Painting mainly with oil on canvas, my work is idea based and I work in series. 

My series Painting my nature of nurture is conceptually based and following text is part of it:

I had an idea, but someone interfered. The installation ‘Painting my nature of nurture’ appears to be linked with an autobiographical origin, a family photo, yet each canvas seems to expand, dissolving between scientific and nostalgic imagery. I had an idea, but someone interfered. Each canvas began with the same imagery of a child riding a rocking horse, frozen in time, and entangled in a honeycomb-esque structure of a blastocyst. A blastocyst is a structure formed in the early embryonic development of mammals. I had an idea, but someone interfered. An electron microscopic image of an embryo is inserted in the upper left corner of the canvas. I had an idea, but someone interfered. Although each canvas had the same template, each is different and represents my own process of painting and those changes caused by the environment around me. I had an idea, but someone interfered. It represents my contribution of responding to comments.                                                            

Text on the floor in the installation of the MFA Degree show:

  1. Birte: ‘Oh, I love this painting. It’s finished!’
  2. John 1: ‘These handmade paintings would need changes as in the background.’
  3. Marcus: ‘You could add a Donald Duck figure down here in the corner referencing us being shaped by this culture.’
  4. Maria: ‘I think you have a strong project here. Just continue!’
  5. Sara: ‘I think you should paint with Neon colours.’
  6. Mei: ‘This painting doesn’t look finished yet: it’s 80% finished here, 60% finished here, however, 100% finished here.’
  7. Thomas: ‘Like Cecilie Edefalk, you can always make a replica of your previous painting.’
  8. My starting point: ‘The original’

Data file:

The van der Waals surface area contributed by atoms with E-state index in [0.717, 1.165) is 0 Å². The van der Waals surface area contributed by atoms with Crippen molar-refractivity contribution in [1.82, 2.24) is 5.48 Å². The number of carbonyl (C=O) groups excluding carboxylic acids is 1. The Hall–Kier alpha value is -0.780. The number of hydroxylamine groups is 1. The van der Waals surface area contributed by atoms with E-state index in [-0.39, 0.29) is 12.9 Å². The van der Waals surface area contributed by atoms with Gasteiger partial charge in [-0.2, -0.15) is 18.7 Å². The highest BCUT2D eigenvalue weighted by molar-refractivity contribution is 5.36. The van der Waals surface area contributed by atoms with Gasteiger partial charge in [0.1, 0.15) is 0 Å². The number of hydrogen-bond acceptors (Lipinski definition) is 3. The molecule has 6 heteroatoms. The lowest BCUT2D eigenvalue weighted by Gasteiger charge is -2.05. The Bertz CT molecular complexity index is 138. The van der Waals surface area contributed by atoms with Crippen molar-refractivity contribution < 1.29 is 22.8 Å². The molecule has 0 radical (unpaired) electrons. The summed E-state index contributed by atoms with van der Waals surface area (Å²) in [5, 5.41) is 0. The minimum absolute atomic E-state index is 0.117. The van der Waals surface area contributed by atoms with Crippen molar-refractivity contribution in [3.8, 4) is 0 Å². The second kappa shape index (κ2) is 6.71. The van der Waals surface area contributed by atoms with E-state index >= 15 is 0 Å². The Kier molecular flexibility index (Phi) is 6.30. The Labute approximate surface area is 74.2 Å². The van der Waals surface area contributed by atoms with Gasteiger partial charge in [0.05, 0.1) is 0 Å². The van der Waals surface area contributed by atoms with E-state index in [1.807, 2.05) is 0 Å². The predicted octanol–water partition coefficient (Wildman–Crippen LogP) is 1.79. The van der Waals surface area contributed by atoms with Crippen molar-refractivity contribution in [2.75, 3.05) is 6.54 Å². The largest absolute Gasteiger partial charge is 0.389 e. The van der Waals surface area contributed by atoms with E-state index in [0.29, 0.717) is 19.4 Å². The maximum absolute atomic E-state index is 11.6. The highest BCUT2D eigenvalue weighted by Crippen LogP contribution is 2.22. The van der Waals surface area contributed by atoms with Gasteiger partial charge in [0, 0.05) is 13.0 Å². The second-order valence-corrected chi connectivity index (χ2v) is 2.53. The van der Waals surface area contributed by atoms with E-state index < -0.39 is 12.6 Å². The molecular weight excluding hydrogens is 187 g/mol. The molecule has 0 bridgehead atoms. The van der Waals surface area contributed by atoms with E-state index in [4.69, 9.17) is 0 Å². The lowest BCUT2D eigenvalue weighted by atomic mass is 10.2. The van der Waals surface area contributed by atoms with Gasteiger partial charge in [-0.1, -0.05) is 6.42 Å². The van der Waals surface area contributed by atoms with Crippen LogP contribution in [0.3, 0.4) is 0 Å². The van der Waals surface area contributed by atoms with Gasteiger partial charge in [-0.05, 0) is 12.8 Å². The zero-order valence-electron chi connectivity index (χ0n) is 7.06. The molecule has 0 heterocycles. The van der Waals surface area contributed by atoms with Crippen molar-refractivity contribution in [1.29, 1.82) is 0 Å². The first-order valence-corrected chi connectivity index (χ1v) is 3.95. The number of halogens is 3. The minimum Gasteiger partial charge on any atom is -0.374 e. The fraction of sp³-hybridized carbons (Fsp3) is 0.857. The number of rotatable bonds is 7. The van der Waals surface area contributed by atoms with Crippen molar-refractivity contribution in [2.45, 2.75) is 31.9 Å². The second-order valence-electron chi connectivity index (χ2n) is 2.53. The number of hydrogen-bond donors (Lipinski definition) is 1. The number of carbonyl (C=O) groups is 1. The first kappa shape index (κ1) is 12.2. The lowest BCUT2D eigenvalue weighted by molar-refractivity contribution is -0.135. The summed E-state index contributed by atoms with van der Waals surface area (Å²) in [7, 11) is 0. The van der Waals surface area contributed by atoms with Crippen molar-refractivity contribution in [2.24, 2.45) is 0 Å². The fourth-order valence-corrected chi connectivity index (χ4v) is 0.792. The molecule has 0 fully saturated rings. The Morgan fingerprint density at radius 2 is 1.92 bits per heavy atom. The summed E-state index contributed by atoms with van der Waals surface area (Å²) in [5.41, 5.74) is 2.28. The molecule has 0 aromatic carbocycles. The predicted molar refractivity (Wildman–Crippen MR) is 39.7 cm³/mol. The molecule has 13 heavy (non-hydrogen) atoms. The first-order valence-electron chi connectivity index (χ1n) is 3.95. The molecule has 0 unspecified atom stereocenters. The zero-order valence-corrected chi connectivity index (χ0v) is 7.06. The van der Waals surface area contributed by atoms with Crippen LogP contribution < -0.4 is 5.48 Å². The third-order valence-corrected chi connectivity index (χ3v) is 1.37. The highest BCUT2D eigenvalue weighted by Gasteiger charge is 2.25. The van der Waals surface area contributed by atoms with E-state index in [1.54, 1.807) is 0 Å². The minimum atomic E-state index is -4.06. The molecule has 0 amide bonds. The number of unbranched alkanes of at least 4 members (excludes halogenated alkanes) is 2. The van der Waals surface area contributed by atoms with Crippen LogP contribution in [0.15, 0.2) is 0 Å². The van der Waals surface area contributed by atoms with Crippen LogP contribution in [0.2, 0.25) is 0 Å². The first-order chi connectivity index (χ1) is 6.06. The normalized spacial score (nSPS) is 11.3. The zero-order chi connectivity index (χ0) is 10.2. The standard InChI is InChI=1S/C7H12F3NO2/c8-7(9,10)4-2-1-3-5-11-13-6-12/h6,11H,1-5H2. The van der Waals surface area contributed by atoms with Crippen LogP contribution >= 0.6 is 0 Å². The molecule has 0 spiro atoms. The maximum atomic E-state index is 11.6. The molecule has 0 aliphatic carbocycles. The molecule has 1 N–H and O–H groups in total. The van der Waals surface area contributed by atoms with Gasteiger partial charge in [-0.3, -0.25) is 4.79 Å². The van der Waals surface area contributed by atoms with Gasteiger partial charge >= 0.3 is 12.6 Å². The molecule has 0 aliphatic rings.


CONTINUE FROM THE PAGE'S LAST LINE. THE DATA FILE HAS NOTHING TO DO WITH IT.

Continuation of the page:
9. Daddy: ‘You can’t see the underlying photo of you on the

rocking horse. You need to paint it lighter or hang the photo next to the painting.’

  1. Jakob ‘I say it’s finished, but you need to add some outline with the pencil!’ and from John ‘I continuously see a face in this pencil drawing. You should erase some parts.’
  2. Scott: ‘I believe you have a great and strong concept. I think you should just stick to that!’
  3. Diana: ‘I love the changes in colours. You should continue in this direction!’
  4. Vladimir: ‘You should apply thick, black paint in front of the face.’
  5. Jemima 1: ‘You really should have some paintings without the base, all your paintings sort of stand on the bottom of the rocking horse.’
  6. Jemima 2 ‘You should paint intermediate state paintings.’
  7. John 2: ‘Instead of just trying to reproduce, you could omit the figure.’
  8. John 3: ‘These paintings need changes as in colours, otherwise you could do print-making.’
  9. Zheng: ‘This embryo could resemble a figure of the video game Scorn.’
  10. Ingela: ‘This is your mark to dissolve the figure and go towards the abstract.’
  11. Victor: ‘I picture a skull in the inserted embryo.’

In the Eidola series, I use sections of photos as reference. Focusing on mediation, scale, figuration and abstraction. The process of painting is executed in the way it is to hinder instant recognition indicating the idea that reality is illusion. I focus on translating scientific works modelling a kind of behavior into classic painting. I painterly explore the perception of something being there and not being there simultaneously like quantum physics.

In the series She, I paint people, more specifically women, using film stills as reference. The series is a feminist investigation that emulates angles of Judith Butlers’ Gender Trouble. I investigate how we reflect on ourselves in and distance ourselves from others. As subjects, contours and surfaces dissolve, hints of distant memories emerge. Focusing on links between figure and ground, representation and abstraction, the series explores the relationship between reality and illusion, or reality as illusion, entering the tension between painting and reality into a compelling dialogue with the cinematic space.